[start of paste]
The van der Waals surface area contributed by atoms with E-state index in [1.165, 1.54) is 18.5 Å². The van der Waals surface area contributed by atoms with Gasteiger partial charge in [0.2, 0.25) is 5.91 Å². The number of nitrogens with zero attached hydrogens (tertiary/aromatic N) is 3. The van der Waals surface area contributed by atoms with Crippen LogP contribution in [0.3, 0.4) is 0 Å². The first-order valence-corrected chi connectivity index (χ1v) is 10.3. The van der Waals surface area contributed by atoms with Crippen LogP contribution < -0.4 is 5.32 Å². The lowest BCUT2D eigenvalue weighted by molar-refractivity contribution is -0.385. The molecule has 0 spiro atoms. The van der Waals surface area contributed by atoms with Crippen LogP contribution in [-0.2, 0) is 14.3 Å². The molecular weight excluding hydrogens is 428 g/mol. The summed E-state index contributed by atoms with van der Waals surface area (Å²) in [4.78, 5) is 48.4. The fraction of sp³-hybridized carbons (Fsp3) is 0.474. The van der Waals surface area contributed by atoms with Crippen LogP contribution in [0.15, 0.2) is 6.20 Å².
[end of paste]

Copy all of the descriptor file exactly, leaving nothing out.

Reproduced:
The van der Waals surface area contributed by atoms with E-state index in [1.165, 1.54) is 18.5 Å². The van der Waals surface area contributed by atoms with Gasteiger partial charge in [0.2, 0.25) is 5.91 Å². The number of nitrogens with zero attached hydrogens (tertiary/aromatic N) is 3. The van der Waals surface area contributed by atoms with Crippen LogP contribution in [0.3, 0.4) is 0 Å². The first-order valence-corrected chi connectivity index (χ1v) is 10.3. The van der Waals surface area contributed by atoms with Crippen LogP contribution < -0.4 is 5.32 Å². The lowest BCUT2D eigenvalue weighted by molar-refractivity contribution is -0.385. The molecule has 0 spiro atoms. The van der Waals surface area contributed by atoms with Crippen LogP contribution in [-0.2, 0) is 14.3 Å². The molecular weight excluding hydrogens is 428 g/mol. The summed E-state index contributed by atoms with van der Waals surface area (Å²) in [4.78, 5) is 48.4. The fraction of sp³-hybridized carbons (Fsp3) is 0.474. The van der Waals surface area contributed by atoms with Crippen LogP contribution in [0.15, 0.2) is 6.20 Å².